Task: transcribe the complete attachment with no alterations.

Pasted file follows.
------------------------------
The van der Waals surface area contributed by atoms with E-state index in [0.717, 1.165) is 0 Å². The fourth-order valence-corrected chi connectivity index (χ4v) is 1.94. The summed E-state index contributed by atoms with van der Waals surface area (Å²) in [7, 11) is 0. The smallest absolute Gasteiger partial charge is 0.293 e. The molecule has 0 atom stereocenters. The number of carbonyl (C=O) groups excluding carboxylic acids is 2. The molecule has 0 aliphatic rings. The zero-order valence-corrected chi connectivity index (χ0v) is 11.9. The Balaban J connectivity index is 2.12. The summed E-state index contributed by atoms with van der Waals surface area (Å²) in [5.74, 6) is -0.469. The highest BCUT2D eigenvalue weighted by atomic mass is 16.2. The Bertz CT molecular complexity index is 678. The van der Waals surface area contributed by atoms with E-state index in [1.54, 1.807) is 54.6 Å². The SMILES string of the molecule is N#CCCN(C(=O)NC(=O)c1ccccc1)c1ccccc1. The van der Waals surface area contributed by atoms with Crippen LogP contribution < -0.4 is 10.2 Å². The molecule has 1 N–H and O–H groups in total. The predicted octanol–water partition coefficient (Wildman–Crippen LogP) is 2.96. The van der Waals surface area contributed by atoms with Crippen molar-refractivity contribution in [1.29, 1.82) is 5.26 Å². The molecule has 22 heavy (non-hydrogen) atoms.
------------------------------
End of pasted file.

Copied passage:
The van der Waals surface area contributed by atoms with E-state index in [0.717, 1.165) is 0 Å². The fourth-order valence-corrected chi connectivity index (χ4v) is 1.94. The summed E-state index contributed by atoms with van der Waals surface area (Å²) in [7, 11) is 0. The smallest absolute Gasteiger partial charge is 0.293 e. The molecule has 0 atom stereocenters. The number of carbonyl (C=O) groups excluding carboxylic acids is 2. The molecule has 0 aliphatic rings. The zero-order valence-corrected chi connectivity index (χ0v) is 11.9. The Balaban J connectivity index is 2.12. The summed E-state index contributed by atoms with van der Waals surface area (Å²) in [5.74, 6) is -0.469. The highest BCUT2D eigenvalue weighted by atomic mass is 16.2. The Bertz CT molecular complexity index is 678. The van der Waals surface area contributed by atoms with E-state index in [1.54, 1.807) is 54.6 Å². The SMILES string of the molecule is N#CCCN(C(=O)NC(=O)c1ccccc1)c1ccccc1. The van der Waals surface area contributed by atoms with Crippen LogP contribution < -0.4 is 10.2 Å². The molecule has 1 N–H and O–H groups in total. The predicted octanol–water partition coefficient (Wildman–Crippen LogP) is 2.96. The van der Waals surface area contributed by atoms with Crippen molar-refractivity contribution in [1.29, 1.82) is 5.26 Å². The molecule has 22 heavy (non-hydrogen) atoms.